Lynx killed in Summit County |

Lynx killed in Summit County

Bob Berwyn
Summit County correspondent
Aspen, CO Colorado
Courtesy Susan FairweatherA lynx is loaded into a crate for veterinary care after it was struck by a car in Summit County. The cat later died.

FRISCO, Colo. ” A band of local good Samaritans did all they could to save a radio-collared lynx hit by a car on Colorado 9 Friday, but the cat died a short time later at the Frisco Animal Hospital after suffering severe injuries to its pelvis and spine.

The lynx was hit near Tiger Road, not far from a spot where a planned underpass could one day ease the way for critters trying to cross the highway.

On his way to work about 7:45 a.m., veterinarian Paul Veralli was one of the first passers-by to stop at the scene after noticing cars pulling off the side of the road and the wounded animal in the path of oncoming traffic.

“The tufts on her ears were this long,” Veralli said, shaking his head and holding his thumb and forefinger about two inches apart.

“I’ve never seen an animal that was more elegant or more beautiful … and to know it was once an inhabitant of this area,” he said as he described how he and other local citizens tried to get the lynx off the road and to the clinic.

When he first stopped, there was a young woman in the road trying to direct cars away from the wounded animal Veralli said.

The injured cat, which Veralli by then had realized was a lynx, dragged itself to the side of the road.

“It was in shock and couldn’t move its back legs,” he said.

Veralli called his assistants at the animal hospital and also initiated calls to the Colorado Division of Wildlife and the Colorado State Patrol.

After getting permission to move the cat, he and other onlookers were able to get the lynx into a cage.

“What I noticed was how many people stopped and were willing to help,” Veralli said, adding that at least 20 people tried to aid the hurt animal.

Among those stopping was Susan Fairweather, who arrived just a few minutes after Veralli.

A former firefighter, Fairweather said she took over traffic control from Veralli, who concentrated on trying to help the wounded cat.

Along with people who stopped to help, Fairweather said a number of people driving by made obscene gestures, apparently irritated by the traffic slowdown.

“I got flipped off. A couple of people who were stuck in traffic were obviously livid,” Fairweather said. “They need to go live somewhere else, because in this county, we stop and help.”

Fairweather’s daugher, Annalisa Andrews, was one of the last people to see the lynx before it got hit.

Traveling south from her Peak 7 home toward Frisco, Andrews said she saw the cat approaching the highway from the west, crossing the recreation path.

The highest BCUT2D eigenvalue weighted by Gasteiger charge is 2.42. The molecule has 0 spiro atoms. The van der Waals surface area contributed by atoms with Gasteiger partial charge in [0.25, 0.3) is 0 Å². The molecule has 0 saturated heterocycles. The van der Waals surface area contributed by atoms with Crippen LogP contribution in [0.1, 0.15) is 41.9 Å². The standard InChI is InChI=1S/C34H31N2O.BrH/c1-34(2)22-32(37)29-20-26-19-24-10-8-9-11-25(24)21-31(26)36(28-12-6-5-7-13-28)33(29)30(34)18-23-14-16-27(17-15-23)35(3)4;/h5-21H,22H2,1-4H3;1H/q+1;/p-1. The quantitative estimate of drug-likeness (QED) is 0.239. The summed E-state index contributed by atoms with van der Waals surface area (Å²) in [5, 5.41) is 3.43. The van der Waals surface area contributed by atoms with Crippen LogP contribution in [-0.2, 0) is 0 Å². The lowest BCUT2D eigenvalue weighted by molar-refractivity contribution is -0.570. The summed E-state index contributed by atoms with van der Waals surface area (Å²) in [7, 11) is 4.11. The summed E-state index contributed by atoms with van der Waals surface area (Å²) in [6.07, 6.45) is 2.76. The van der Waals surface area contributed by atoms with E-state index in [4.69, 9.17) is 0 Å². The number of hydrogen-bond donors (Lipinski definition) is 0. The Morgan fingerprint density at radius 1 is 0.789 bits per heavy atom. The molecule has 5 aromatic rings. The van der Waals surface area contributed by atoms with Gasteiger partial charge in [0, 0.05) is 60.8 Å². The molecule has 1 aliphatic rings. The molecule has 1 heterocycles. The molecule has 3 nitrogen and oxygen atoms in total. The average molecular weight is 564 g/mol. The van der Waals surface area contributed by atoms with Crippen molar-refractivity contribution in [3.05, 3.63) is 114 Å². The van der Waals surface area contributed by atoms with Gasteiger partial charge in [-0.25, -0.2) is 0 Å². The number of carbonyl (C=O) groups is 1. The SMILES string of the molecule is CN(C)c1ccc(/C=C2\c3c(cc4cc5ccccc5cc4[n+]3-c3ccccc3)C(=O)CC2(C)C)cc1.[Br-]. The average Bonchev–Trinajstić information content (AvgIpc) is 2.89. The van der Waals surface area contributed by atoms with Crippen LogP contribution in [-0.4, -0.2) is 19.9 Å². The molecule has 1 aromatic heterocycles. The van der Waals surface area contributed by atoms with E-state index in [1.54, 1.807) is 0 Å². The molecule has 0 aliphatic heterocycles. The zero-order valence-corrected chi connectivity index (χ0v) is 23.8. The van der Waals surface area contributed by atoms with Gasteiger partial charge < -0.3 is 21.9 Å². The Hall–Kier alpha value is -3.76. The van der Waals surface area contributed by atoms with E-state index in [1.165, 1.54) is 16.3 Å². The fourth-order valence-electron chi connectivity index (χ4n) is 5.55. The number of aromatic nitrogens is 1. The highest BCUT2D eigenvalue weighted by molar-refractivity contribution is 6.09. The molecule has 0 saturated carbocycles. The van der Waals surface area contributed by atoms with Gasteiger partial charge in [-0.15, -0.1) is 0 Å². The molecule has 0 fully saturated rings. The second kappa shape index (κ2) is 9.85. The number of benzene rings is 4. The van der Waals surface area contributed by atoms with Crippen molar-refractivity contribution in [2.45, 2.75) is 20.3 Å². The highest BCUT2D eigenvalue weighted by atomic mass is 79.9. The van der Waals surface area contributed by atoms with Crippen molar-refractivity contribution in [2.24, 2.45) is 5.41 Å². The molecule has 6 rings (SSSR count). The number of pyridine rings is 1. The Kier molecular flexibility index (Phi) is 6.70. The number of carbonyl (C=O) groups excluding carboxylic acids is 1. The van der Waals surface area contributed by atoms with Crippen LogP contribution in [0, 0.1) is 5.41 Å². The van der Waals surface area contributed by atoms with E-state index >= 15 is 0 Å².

“I was hoping it wouldn’t try to cross the highway,” Andrews said. “It got half way across, then when I saw it again, it was struggling.”

Andrews said she stopped immediately, almost at the same time as Veralli.

“We didn’t want anyone else running over it,” she said, describing the efforts to divert traffic around the injured lynx.

Veralli took the lynx to the animal hospital and tried to determine the extent of the injuries. X-rays showed the cat had a broken spine and smashed pelvis, he said.

Shortly after he took the X-rays, the lynx died at the animal hospital, he said.

“We see heartbreak here all the time, but it was heartbreaking to see an animal of this magnificence dying … and that we couldn’t help it,” Veralli said.

Including Friday’s death, 13 lynx have been killed by collisions with cars, and another 13 have been illegally shot since the Colorado Division of Wildlife started re-introducing the cats from Alaska and Canada.

Human-caused deaths have been one of the leading causes of lynx mortality, according to state wildlife biologists.

But the wildlife agency’s annual report also explains that lynx deaths have stayed within the expected range for an ambitious re-introduction program.

The Summit County cat will likely be taken to Colorado State University in Fort Collins for a full necropsy, said Division of Wildlife spokesman Joe Lewandowski.

Biologists will determine the exact cause of death and examine the animal’s overall health, he said.

Local lynx sightings have become more frequent in recent months as a secondary core population becomes established on the boundary of the White River and Pike-San Isabel national forests, around Leadville, Aspen and Tennessee Pass.

Lynx have been photographed in the Tenmile Range, near Francie’s Cabin and near the town of Blue River in the past few months.

Despite the sad ending to the rescue attempt, Veralli said he appreciated the chance to get such a close look at a lynx.

“This creature is built for action. She was lean and mean and well-muscled,” he said, describing the cat as otherwise healthy and well-fed. The X-rays showed fragments of bone in its stomach, suggesting the lynx had eaten recently.

“It’s sad, but there’s some good news,” said Tanya Shenk, lead biologist for the state re-introduction program.

“It’s evidence some of our missing animals are out there and doing well,” Shenk said, explaining that the cat, released in the San Juans in 2003, hadn’t been spotted since June 2004 after its transmitting collar probably malfuntioned.

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